China Incentivizes Researchers from Overseas to Publish in bid to Enhance Nation’s Status

The Yomiuri Shimbun
Prominent scientific journals such as Nature are seen.

China has offered monetary rewards to researchers who publish papers in prominent scientific journals, and even set publication quotas for Japanese and other researchers participating in the country’s Thousand Talents Plan, The Yomiuri Shimbun has learned.

The researchers have been asked to have their papers published particularly in world-renowned scientific journals, such as Nature and Science. The number of papers published in such journals is said to be an indicator of a nation’s scientific level, illustrating China’s desire to become a global power in science and technology.

The Yomiuri Shimbun has previously found that at least 44 Japanese researchers have been involved in the Thousand Talents Plan, a project to recruit capable researchers from overseas. Several of them provided insights into the project, including the quotas for publications.

Overtaking the U.S.

Toru Takahata, a 43-year-old who has participated in the project since around 2016, is a professor at Zhejiang University who is researching neurosciences, including neurogenetics. “It’s quite tough, as we’re asked to submit two papers to prominent scientific journals,” he said.

Every year, Chinese universities check the achievements of their researchers by scoring their performance via such means as the number of publications. If the researchers get high scores and their papers are published in renowned journals, their pay could increase, according to sources.

When Takahata became a professor at Zhejiang University, he was asked during his tenure to submit two papers to publications such as the British journal Nature and the American journal Science, and sister publications that carry high-level research papers. Since his papers have not been published in such journals yet, he has been repeatedly urged to achieve the quota at an annual review.

Even when using data from previous research conducted outside China, Takahata said he was requested to publish papers under the name of the Chinese university. “Many researchers have published their papers with the name of Chinese universities even though the data was obtained from research conducted in other countries,” he said. “I think this is reflective of the large number of papers produced in China.”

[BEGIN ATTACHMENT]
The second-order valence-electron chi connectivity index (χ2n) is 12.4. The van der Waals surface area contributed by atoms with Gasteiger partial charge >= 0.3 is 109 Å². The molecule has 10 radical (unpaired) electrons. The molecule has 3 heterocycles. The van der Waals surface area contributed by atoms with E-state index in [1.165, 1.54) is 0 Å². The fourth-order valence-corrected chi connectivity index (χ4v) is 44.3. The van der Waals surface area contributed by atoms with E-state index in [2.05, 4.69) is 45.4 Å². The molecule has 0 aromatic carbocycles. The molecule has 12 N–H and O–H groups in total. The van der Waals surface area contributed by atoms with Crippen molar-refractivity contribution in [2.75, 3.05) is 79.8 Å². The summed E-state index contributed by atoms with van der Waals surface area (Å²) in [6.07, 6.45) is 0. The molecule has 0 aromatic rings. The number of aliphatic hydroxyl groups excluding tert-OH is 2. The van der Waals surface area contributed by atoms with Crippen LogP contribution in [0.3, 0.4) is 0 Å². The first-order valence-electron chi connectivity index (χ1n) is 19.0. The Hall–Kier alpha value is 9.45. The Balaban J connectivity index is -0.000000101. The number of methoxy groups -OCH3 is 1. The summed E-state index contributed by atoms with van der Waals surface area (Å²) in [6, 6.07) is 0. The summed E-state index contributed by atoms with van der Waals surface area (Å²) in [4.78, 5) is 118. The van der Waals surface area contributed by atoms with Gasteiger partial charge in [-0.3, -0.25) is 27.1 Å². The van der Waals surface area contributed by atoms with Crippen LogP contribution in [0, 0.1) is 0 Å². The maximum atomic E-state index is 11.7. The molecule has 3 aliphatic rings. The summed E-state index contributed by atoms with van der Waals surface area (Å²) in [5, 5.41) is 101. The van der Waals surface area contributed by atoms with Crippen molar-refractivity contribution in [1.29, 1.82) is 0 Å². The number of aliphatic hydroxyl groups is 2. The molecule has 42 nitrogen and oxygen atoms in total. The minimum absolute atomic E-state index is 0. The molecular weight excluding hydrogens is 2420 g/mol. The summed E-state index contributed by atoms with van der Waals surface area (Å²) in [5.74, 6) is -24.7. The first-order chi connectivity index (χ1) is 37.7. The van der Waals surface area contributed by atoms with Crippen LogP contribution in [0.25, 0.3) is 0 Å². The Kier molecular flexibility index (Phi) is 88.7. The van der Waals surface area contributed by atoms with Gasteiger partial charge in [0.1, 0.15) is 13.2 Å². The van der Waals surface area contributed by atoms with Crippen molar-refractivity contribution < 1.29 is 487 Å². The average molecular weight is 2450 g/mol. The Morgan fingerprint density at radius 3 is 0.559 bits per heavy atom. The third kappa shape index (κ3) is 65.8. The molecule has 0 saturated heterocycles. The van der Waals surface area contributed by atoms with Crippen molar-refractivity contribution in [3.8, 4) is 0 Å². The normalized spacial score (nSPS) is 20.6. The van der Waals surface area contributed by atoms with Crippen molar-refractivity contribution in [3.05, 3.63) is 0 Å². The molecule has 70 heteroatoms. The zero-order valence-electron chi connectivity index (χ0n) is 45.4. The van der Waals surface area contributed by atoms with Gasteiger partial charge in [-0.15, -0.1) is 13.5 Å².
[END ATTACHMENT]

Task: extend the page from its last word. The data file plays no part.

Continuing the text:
According to Japan’s Education, Culture, Sports, Science and Technology Ministry, China overtook the United States for the first time from 2016-18 in having the most science papers published. During this period, China accounted for about 306,000 science papers annually on average. Japan, which had ranked second in 2001-03, dropped to fourth with about 65,000 papers published.

In some cases, large rewards are said to have been offered to researchers who published papers.

“Some researchers received a reward of about ¥15 million after their papers were published in Nature and Science,” said Yutaka Saito, a 72-year-old professor emeritus at Hokkaido University and an expert on zoo-ecology who participated in the Thousand Talents Plan at the Fujian Academy of Agricultural Sciences for three years through 2016.

During his time with the project, Saito spent most of the year in China conducting joint research with local researchers. According to Saito, he finished about 15 papers during the three-year period, but he was constantly pressured by the university to write papers that would qualify for more prominent scientific journals.

“I felt it was like a world of money worship where a certain amount of money is paid for each paper,” Saito recalled. “There was a dodgy atmosphere in which as long as papers were published, they were acceptable even though the data was a bit sketchy.”

Quotas in contracts

Japanese universities do not usually impose quotas on the number of publications when hiring researchers. In some cases in China, however, such quotas are clearly stated in contracts.

Akiyoshi Osaka, 73, a professor emeritus of materials chemistry at Okayama University, participated in the project at Henan University of Science and Technology from 2016 to 2018. His contract stated that he had to publish three papers a year.

“I spent the years pressuring myself to achieve the quota, set as my obligation,” Osaka said. However, as he was present at the university for only about three months a year, he was usually busy supervising his students. As a result, he was only able to publish two papers during the three-year period.